Weighted Pushups — You can do these while using Blast Straps, pushup handles, or just by placing your hands on the ground. Weighted pushups can be done a variety of ways: chains across the back/neck, bands in the hands/across the back, plates loaded on the back, or using a weighted vest (or a combination of the above).
One of the more popular variations of the weighted push-up looks something like this:
Perform three pushups with your bodyweight. Stay in the top push-up up position while your training partner loads two chains (zig-zag) across your shoulders and back. Perform three more pushups, hold the position again and add two more chains. Keep adding pairs of chains until you can’t complete the reps.
At this point, have your training partner take off two chains and continue doing three reps until you finish with your bodyweight.
Now for your upper back and lats, you have to understand the difference between raw benching and shirt benching. When you bench with a bench shirt, the bar is brought out to you farther and the bar touches much lower. When using a shirt you must have strong (and big) lats first, and upper back second. This is because the bar is more “in the lats” than upper back when using equipment.
Now with raw benching, you must have a very strong, stable and large upper back. This is because the bar will touch higher and you should be using a narrower grip — you must be “riding” high on your upper back for optimal support and strength. You don’t want to flatten out.
While face pulls and rear raises are good exercises, their limited loading potential makes them more akin to rehab and structural integrity.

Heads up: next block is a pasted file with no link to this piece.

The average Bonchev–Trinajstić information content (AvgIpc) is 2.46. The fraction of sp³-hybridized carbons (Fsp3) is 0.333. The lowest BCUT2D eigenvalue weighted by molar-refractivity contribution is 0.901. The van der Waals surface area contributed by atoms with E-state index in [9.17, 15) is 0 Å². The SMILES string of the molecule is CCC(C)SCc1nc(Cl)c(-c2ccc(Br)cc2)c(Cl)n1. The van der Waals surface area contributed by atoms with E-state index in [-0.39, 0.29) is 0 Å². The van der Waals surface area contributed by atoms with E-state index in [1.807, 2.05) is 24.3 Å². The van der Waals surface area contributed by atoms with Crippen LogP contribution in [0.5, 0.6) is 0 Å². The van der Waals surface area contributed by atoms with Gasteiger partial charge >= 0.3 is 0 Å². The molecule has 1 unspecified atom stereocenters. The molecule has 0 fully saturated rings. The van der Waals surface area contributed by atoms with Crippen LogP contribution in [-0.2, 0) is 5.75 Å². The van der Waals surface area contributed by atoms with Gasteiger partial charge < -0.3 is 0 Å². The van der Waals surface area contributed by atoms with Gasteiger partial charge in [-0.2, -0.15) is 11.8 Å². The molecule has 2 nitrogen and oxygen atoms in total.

For my sake, please don’t be that guy trying to max out on the face pull or perform rear delt raises with the 80lb bells, complete with super bent arms and the momentum of a swinging Richard. Please, just don’t.
For benching, I’ve found the rowing variations for building the upper back to be optimal. While I love pull-ups and chin-ups (I always do these, no matter what) it’s rowing for your bench that will make a big difference. The key is to row HIGH to your body, with your elbows slightly out. Don’t row to your stomach. I recommend using the bent over row, dumbbell row, and TC’s personal favorite, the T-bar (thong) row.
For biceps — Do barbell curls. Nothing revolutionary here; just be like Tiger and do them.
To sum up — Get stupid strong up front, and big and stabile in rear.
Stalling on the Bench Press
The first thing I’ll tell you to do is to relax and take a step back. How are your other lifts doing? If your other lifts were going well, then I wouldn’t worry too much about it. 75% of your training is kicking ass; don’t get too caught up in one lift. Everything goes in phases. When my pull is doing well, my press might be suffering.
But since you sound like you’re ready to start crying all over your mom’s keyboard, here are some simple tips:
Back off your training max. I’ve realized that some lifts need to be reset way more than others, even if I can get the requisite reps + a lot more. My deadlift is one of them. Higher reps make my deadlift go up, so I don’t need to train much heavier than 600lbs to pull over 700.
Make a commitment to getting strong shoulders. In other words, treat your standing press the same as you would any other major lift.
Back off or increase assistance work for your upper body — just make a change there.
Do some curls (yes, curls) if you’ve never done them before. This is a little secret that few people know about. Use a straight bar. Do 5 sets of 10 reps, once a week.
Last but not least, you’re probably too small. Gain weight. Stop typing. Eat.